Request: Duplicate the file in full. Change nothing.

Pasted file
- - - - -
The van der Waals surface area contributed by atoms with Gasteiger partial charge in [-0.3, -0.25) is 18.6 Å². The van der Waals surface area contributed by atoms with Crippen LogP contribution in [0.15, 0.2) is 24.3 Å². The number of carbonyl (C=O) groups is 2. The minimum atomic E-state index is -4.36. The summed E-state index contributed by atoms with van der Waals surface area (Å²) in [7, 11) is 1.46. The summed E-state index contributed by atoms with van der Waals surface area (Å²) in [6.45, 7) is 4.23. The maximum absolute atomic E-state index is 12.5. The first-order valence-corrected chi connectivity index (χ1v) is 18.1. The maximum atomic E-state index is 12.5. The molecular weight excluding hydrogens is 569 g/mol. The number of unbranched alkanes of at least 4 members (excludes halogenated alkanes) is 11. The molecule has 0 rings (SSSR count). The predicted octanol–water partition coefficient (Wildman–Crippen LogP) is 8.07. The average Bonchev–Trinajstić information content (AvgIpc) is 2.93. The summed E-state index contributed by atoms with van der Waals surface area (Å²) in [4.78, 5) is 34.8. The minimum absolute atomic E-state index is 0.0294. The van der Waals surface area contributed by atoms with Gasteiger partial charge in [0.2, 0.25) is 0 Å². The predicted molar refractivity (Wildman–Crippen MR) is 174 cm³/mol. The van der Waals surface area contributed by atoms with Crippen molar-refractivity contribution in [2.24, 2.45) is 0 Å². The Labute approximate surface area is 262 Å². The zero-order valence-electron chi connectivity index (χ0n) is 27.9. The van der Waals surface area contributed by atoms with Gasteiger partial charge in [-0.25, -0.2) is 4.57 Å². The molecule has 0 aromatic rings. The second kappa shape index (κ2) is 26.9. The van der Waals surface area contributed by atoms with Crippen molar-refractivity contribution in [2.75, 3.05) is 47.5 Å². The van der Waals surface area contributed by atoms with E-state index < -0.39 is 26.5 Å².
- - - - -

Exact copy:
The van der Waals surface area contributed by atoms with Gasteiger partial charge in [-0.3, -0.25) is 18.6 Å². The van der Waals surface area contributed by atoms with Crippen LogP contribution in [0.15, 0.2) is 24.3 Å². The number of carbonyl (C=O) groups is 2. The minimum atomic E-state index is -4.36. The summed E-state index contributed by atoms with van der Waals surface area (Å²) in [7, 11) is 1.46. The summed E-state index contributed by atoms with van der Waals surface area (Å²) in [6.45, 7) is 4.23. The maximum absolute atomic E-state index is 12.5. The first-order valence-corrected chi connectivity index (χ1v) is 18.1. The maximum atomic E-state index is 12.5. The molecular weight excluding hydrogens is 569 g/mol. The number of unbranched alkanes of at least 4 members (excludes halogenated alkanes) is 11. The molecule has 0 rings (SSSR count). The predicted octanol–water partition coefficient (Wildman–Crippen LogP) is 8.07. The average Bonchev–Trinajstić information content (AvgIpc) is 2.93. The summed E-state index contributed by atoms with van der Waals surface area (Å²) in [4.78, 5) is 34.8. The minimum absolute atomic E-state index is 0.0294. The van der Waals surface area contributed by atoms with Gasteiger partial charge in [0.2, 0.25) is 0 Å². The predicted molar refractivity (Wildman–Crippen MR) is 174 cm³/mol. The van der Waals surface area contributed by atoms with Crippen molar-refractivity contribution in [2.24, 2.45) is 0 Å². The Labute approximate surface area is 262 Å². The zero-order valence-electron chi connectivity index (χ0n) is 27.9. The van der Waals surface area contributed by atoms with Gasteiger partial charge in [-0.25, -0.2) is 4.57 Å². The molecule has 0 aromatic rings. The second kappa shape index (κ2) is 26.9. The van der Waals surface area contributed by atoms with Crippen molar-refractivity contribution in [2.75, 3.05) is 47.5 Å². The van der Waals surface area contributed by atoms with E-state index < -0.39 is 26.5 Å².